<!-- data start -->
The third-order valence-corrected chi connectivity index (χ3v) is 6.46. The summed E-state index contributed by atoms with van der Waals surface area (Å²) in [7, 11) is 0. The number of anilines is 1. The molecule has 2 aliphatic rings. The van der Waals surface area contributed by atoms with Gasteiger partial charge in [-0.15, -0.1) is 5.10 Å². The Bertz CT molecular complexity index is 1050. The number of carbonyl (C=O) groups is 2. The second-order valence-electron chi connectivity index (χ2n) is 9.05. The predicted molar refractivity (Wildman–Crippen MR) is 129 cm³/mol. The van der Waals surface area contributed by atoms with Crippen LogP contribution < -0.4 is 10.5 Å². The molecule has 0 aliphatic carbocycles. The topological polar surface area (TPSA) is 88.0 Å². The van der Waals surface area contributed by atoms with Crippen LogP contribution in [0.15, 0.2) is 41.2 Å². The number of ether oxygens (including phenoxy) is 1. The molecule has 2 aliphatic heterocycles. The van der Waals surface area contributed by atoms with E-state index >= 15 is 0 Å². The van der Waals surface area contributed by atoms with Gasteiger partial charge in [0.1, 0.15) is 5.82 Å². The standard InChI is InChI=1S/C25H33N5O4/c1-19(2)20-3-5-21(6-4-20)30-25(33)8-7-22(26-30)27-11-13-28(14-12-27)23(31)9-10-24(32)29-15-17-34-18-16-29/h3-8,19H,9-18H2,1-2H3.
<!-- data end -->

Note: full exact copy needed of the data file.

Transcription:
The third-order valence-corrected chi connectivity index (χ3v) is 6.46. The summed E-state index contributed by atoms with van der Waals surface area (Å²) in [7, 11) is 0. The number of anilines is 1. The molecule has 2 aliphatic rings. The van der Waals surface area contributed by atoms with Gasteiger partial charge in [-0.15, -0.1) is 5.10 Å². The Bertz CT molecular complexity index is 1050. The number of carbonyl (C=O) groups is 2. The second-order valence-electron chi connectivity index (χ2n) is 9.05. The predicted molar refractivity (Wildman–Crippen MR) is 129 cm³/mol. The van der Waals surface area contributed by atoms with Crippen LogP contribution < -0.4 is 10.5 Å². The molecule has 0 aliphatic carbocycles. The topological polar surface area (TPSA) is 88.0 Å². The van der Waals surface area contributed by atoms with Crippen LogP contribution in [0.15, 0.2) is 41.2 Å². The number of ether oxygens (including phenoxy) is 1. The molecule has 2 aliphatic heterocycles. The van der Waals surface area contributed by atoms with E-state index >= 15 is 0 Å². The van der Waals surface area contributed by atoms with Gasteiger partial charge in [0.1, 0.15) is 5.82 Å². The standard InChI is InChI=1S/C25H33N5O4/c1-19(2)20-3-5-21(6-4-20)30-25(33)8-7-22(26-30)27-11-13-28(14-12-27)23(31)9-10-24(32)29-15-17-34-18-16-29/h3-8,19H,9-18H2,1-2H3.